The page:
Nilsen believes that the operation will be expensive – costing “tens of millions of euro” – and hazardous.
“Our challenge today is to find a way to lift it without shaking the reactors so much that an uncontrolled chain-reaction doesn’t start. If that happens, a large amount of radioactivity can leak out to the fragile Arctic marine environment,”Nilsen said.
The increasing presence of energy companies will not necessarily add to the problem, but could provide a solution – if they pay for the lifting of the sub.
Russian giant Rosneft is conducting a seismic study of the Kara Sea, with a view to drilling its rich oil reserves. The potential profits could make the multi-million-euro extraction costs seem a fair price to pay for avoiding a nuclear accident.
Unfortunately, even if the danger of the K-27 is defused, others still lurk at the bottom of the sea.
The Russian government has recently released archives showing that there are 17,000 containers of radioactive waste, 19 ships contaminated ships, and 14 nuclear reactors in the Kara Sea – and most of these objects have been decaying there since the Soviet era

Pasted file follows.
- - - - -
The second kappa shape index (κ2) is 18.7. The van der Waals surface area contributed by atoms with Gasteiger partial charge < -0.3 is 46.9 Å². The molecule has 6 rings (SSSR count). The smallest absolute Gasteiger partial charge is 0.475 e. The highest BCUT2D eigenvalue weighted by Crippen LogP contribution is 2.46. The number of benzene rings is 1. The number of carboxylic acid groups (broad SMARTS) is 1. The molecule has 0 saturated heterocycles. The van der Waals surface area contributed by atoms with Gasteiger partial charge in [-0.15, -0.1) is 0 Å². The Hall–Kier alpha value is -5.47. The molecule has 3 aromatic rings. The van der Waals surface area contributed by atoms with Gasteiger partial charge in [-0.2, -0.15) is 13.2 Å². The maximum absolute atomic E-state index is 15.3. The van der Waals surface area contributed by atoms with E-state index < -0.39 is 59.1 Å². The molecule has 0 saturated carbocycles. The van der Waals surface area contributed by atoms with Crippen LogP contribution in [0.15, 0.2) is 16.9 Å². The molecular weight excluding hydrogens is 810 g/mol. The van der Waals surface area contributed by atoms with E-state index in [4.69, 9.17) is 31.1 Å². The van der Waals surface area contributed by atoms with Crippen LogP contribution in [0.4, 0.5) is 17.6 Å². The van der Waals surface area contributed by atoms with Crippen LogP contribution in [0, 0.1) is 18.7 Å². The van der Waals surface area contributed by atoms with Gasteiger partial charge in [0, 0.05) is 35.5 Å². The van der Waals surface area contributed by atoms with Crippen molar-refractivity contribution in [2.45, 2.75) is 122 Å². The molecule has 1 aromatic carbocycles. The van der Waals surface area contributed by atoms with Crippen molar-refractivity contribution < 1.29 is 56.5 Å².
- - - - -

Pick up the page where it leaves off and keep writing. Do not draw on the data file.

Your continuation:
This Is How Russia Disposes Of Its Dated Nuclear Submarines
The question of how to dispose of nuclear-powered equipment and irradiated waste has been a nagging companion for the world’s advanced navies for decades, and in the case of the former Soviet Union one of its solutions was evidently to sink it into the Arctic Ocean.
Information now provided to the Norwegian daily Aftenposten by Russia’s authorities catalogue “enormous quantities” of Soviet-era nuclear reactors and radioactive waste dumped into the Kara Sea over the course of decades, far worse than previously known, and which include the experimental K-27 submarine that was eventually scuttled in 1981 once repairs to its liquid metal nuclear power plant were deemed impossible to complete.